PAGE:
The money raised by Fruitful Harvest goes to a variety of programs designed to help members of the Church within our diocese and worldwide. More specifically, they go to:
Priest and Retired Priest's Benefits (not including priests at the Central Administration)
Retired priests' direct financial assistance
Tuition for Priests' Graduate studies
Priests' wellness program
Priests' medical costs not covered by insurance
Retired priests' Medicare supplement insurance
Retired priests' medical insurance (prescriptions, etc.)
Poor Clare's medical insurance, net of reimbursement
Subsidy of Priests' Retreats and Programs
Parish and other Programs in our Diocese
Parish building inspections and other building expenses not reimbursed by the parish
John XXII Center expenses paid by Diocese
Newman Centers at Wabash College, Purdue University, and Ball State University
Frassiti Society (Carmel Deanery)
Assistance to Pregnant Women - 8 pregnancy/birthright centers in our Diocese
Subsidized cost of Pre-Cana (counseling prior to marriage)
Natural Family Planning Programs
Costs of Hispanic Ministry Programs (including migrant programs)
Church in Latin America
Black and Indian Mission
Catholic University of america
National Organizations Donations
National Catholic Rural Life
Catholic Youth Foundation
National Committee for the Human Life Amendment
National Association of Catholic chaplains
Sisters of St. Francis
Archdiocese for the Military Services
CLINIC - Catholic Legal Immigration Network
Catholic Campus Ministries
Catholic Radio - Indianapolis
National Catholic Bioethics Center
National Religious Vocations
Fey y Vida Ministry
Direct Overseas Assistance
Diocesan Office benefiting Parishes and Vocations (these offices are at the Pastoral Center)
Worship and RCIA
All offices and their staff in the Bishop's Office are supported by Fruitful Harvest
Office for Administration
Pastoral Office for Stewardship and Development
Vicar General's Assistant
All employees in the Bishop's Office are paid by Fruitful Harvest dollars, with the exception of the Office for Communication, who produces the Catholic Moment newspaper; they are paid and supported by subscriptions and advertising.
The Catholic Church is a Tripartite Church made up of the Parish, the Local Church, and the Universal Church. Parishes, under the guidance of the Pastor, are funded by the weekly collection made every Sunday. The Local Church - or Diocese - is under the guidance of the Bishop and used to be funded by a tax on the money raised for the Parishes, which was given to the Parish with the intent that it was going to stay within the Parish. And the Universal Church, which is under the guidance of The Holy Father Pope Francis, receives it's funding from the Local Church.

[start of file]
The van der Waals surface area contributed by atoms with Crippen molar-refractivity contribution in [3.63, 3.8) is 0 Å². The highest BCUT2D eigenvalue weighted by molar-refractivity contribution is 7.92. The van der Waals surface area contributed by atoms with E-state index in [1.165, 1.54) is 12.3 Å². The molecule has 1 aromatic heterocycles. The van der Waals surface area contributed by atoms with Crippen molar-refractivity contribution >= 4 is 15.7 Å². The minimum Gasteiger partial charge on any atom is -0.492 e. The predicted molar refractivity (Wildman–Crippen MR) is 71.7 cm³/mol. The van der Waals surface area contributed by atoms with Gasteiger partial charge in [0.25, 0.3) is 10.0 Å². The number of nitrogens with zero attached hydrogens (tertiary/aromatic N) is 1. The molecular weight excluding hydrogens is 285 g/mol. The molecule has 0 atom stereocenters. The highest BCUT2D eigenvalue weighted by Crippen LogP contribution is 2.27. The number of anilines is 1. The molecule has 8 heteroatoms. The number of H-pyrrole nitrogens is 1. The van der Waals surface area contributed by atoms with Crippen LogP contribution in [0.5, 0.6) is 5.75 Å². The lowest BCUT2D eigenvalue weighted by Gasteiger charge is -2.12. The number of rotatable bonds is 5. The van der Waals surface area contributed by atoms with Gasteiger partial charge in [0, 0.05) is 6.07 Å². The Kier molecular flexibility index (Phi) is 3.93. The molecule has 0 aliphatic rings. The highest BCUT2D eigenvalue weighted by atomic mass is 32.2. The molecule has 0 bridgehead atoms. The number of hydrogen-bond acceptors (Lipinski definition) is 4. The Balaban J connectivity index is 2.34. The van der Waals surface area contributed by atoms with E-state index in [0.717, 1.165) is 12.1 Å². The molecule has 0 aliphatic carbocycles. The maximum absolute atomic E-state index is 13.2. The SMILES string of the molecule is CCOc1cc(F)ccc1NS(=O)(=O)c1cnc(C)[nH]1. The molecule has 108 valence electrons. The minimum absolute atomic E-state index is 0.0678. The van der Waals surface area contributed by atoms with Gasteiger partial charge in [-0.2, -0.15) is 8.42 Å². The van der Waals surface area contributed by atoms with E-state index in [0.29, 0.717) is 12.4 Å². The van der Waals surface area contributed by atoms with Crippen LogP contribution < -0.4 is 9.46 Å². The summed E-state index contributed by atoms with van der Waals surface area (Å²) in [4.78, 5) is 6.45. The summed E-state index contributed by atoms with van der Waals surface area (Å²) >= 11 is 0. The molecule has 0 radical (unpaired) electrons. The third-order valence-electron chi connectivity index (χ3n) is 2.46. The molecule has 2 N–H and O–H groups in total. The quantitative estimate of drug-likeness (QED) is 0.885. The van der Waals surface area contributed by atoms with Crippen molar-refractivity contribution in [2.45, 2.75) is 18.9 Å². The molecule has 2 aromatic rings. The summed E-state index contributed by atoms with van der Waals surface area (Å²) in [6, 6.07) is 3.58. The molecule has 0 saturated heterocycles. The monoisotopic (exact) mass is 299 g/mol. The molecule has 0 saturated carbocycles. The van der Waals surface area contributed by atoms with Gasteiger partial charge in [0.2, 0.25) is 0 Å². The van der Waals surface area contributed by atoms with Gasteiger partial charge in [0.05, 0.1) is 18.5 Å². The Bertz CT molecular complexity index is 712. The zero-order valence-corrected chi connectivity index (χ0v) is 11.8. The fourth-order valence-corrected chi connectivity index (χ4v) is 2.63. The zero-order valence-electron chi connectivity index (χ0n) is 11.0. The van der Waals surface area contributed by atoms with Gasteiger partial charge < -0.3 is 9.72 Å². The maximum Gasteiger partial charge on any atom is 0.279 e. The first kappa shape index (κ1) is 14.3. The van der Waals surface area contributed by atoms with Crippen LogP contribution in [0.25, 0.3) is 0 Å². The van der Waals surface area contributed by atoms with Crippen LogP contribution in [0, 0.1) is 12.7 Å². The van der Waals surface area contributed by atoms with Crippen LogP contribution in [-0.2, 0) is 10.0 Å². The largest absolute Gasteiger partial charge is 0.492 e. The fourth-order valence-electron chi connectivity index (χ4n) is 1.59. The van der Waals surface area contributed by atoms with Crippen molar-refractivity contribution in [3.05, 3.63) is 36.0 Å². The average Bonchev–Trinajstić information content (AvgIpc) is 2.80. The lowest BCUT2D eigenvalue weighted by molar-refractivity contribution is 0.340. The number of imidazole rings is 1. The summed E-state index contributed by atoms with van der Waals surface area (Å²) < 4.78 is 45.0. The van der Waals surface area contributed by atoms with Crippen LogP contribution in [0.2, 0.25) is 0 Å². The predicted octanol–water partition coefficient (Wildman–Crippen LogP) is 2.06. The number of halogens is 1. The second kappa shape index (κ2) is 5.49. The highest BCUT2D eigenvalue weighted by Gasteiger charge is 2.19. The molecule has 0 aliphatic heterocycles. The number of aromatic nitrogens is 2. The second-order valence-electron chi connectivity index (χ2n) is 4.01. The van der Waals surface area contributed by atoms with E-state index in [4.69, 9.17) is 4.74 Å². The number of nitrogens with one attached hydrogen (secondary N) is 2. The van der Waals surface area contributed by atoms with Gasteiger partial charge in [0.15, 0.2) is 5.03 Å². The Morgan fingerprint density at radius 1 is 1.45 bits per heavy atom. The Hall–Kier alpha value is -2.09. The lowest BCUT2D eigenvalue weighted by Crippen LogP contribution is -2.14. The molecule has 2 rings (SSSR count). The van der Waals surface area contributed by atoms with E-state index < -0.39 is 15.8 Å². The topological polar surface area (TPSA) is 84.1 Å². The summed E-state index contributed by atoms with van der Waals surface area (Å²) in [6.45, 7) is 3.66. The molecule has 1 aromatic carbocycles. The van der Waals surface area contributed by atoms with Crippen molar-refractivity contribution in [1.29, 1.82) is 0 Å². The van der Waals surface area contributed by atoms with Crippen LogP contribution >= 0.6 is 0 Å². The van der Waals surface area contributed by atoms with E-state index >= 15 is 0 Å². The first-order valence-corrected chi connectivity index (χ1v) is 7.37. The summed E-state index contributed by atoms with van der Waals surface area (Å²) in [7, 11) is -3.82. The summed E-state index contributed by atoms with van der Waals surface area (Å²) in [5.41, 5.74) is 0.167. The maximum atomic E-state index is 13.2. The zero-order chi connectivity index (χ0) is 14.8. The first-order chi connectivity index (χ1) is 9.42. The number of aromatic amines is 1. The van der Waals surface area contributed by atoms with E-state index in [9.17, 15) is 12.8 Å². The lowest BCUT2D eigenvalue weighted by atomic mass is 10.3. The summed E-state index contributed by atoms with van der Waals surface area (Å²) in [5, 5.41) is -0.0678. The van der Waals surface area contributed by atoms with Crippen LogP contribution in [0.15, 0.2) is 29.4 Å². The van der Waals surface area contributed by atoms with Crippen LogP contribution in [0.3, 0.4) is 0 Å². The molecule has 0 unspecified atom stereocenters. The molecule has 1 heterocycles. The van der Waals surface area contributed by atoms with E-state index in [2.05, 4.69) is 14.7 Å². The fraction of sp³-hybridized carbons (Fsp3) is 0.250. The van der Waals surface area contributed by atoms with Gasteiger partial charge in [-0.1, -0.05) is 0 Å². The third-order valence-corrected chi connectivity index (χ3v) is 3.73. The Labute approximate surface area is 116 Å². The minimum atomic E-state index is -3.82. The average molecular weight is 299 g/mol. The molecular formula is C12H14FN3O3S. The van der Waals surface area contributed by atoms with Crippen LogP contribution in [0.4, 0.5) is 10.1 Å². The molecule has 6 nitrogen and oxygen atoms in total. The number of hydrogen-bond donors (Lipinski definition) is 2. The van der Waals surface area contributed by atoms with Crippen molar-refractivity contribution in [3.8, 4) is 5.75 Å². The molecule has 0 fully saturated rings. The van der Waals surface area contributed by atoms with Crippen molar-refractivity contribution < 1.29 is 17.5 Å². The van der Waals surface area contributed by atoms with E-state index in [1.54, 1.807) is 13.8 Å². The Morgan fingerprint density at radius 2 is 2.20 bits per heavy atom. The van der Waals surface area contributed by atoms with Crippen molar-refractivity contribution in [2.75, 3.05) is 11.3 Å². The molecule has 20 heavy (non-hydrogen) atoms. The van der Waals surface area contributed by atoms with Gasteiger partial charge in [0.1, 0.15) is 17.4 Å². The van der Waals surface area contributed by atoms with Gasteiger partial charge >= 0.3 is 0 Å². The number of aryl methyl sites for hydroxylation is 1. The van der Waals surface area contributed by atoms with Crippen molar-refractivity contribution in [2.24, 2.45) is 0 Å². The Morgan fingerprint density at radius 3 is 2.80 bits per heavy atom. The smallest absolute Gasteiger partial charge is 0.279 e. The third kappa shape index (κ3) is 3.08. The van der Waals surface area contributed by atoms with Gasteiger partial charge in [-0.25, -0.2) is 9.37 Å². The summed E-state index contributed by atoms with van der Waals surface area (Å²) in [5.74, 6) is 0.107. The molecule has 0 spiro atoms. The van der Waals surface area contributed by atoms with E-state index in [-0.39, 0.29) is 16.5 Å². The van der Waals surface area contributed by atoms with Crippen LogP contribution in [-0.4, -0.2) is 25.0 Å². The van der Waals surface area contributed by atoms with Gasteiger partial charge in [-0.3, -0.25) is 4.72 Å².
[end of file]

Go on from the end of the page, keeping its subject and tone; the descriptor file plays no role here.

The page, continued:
In 1983, it was realized that this method of taking "old money" from the parishes in order to fund the Local and Universal Church was strangling our Diocese. A year later, the first Fruitful Harvest Campaign was launched as a better way of funding the Local and Universal Church. This method of raising "new money" for the Diocese has proved effective and lets money raised by the Parish to stay within the Parish.
As Catholics, we are not congregationalists, we have a duty to provide for members of our Diocese and the worldwide Church. Fruitful Harvest allows us to do this.
A parish's goal is determined by its size and offertory income relative to the entire Local Church. The parish goal is determined by two criteria: 1) the number of families as a percentage of the total number of families in the Local Church, and 2) the parish offertory income as a percentage of the total offertory income of the Local Church. The two numbers are then applied in relation to the overall campaign goal, added, and divided by two to arrive at the parish goal for a particular campaign.
A 10% rebate to each parish is included in the overall Fruitful Harvest goal. The remaining 90% represents that portion of the 2-year operating budget for the Local Church to be funded by Fruitful Harvest, and it is this amount which parishes are guaranteeing.
In the first four campaigns, parishes guaranteed 100% of the goal and were required to make up the difference using parish funds. Since Fruitful Harvest V, there has been no "make-up" payment for parishes that reach at least 90% of their goal in paid pledges. However, campaign policy continues to require that a parish achieve 100% of goal in paid pledges in order to receive a 10% rebate.